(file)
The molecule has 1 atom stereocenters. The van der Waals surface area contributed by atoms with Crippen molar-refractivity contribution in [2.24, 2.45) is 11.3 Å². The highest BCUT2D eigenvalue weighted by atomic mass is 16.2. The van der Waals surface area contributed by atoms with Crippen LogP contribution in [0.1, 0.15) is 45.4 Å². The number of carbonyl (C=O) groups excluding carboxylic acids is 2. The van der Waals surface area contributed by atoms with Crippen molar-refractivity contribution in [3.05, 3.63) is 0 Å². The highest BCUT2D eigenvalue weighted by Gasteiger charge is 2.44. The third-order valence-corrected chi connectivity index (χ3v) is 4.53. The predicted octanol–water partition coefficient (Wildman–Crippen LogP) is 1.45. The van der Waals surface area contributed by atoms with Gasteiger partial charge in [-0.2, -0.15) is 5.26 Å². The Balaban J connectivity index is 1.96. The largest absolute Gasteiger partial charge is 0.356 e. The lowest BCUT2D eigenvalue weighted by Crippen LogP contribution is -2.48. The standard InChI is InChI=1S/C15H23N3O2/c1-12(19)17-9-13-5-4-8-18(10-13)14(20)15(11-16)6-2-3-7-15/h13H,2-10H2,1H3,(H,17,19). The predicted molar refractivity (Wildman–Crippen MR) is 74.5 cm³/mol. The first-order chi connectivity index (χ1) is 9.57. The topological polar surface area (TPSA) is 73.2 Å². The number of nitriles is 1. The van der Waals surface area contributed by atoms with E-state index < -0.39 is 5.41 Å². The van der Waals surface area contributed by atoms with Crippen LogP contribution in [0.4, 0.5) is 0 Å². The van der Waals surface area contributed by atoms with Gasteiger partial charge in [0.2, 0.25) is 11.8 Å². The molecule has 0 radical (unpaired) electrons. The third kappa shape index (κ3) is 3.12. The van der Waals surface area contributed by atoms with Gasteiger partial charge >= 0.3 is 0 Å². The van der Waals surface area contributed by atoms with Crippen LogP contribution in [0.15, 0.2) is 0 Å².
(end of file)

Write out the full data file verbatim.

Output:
The molecule has 1 atom stereocenters. The van der Waals surface area contributed by atoms with Crippen molar-refractivity contribution in [2.24, 2.45) is 11.3 Å². The highest BCUT2D eigenvalue weighted by atomic mass is 16.2. The van der Waals surface area contributed by atoms with Crippen LogP contribution in [0.1, 0.15) is 45.4 Å². The number of carbonyl (C=O) groups excluding carboxylic acids is 2. The van der Waals surface area contributed by atoms with Crippen molar-refractivity contribution in [3.05, 3.63) is 0 Å². The highest BCUT2D eigenvalue weighted by Gasteiger charge is 2.44. The third-order valence-corrected chi connectivity index (χ3v) is 4.53. The predicted octanol–water partition coefficient (Wildman–Crippen LogP) is 1.45. The van der Waals surface area contributed by atoms with Gasteiger partial charge in [-0.2, -0.15) is 5.26 Å². The Balaban J connectivity index is 1.96. The largest absolute Gasteiger partial charge is 0.356 e. The lowest BCUT2D eigenvalue weighted by Crippen LogP contribution is -2.48. The standard InChI is InChI=1S/C15H23N3O2/c1-12(19)17-9-13-5-4-8-18(10-13)14(20)15(11-16)6-2-3-7-15/h13H,2-10H2,1H3,(H,17,19). The predicted molar refractivity (Wildman–Crippen MR) is 74.5 cm³/mol. The first-order chi connectivity index (χ1) is 9.57. The topological polar surface area (TPSA) is 73.2 Å². The number of nitriles is 1. The van der Waals surface area contributed by atoms with E-state index < -0.39 is 5.41 Å². The van der Waals surface area contributed by atoms with Crippen LogP contribution in [0.4, 0.5) is 0 Å². The van der Waals surface area contributed by atoms with Gasteiger partial charge in [0.2, 0.25) is 11.8 Å². The molecule has 0 radical (unpaired) electrons. The third kappa shape index (κ3) is 3.12. The van der Waals surface area contributed by atoms with Gasteiger partial charge >= 0.3 is 0 Å². The van der Waals surface area contributed by atoms with Crippen LogP contribution in [0.15, 0.2) is 0 Å².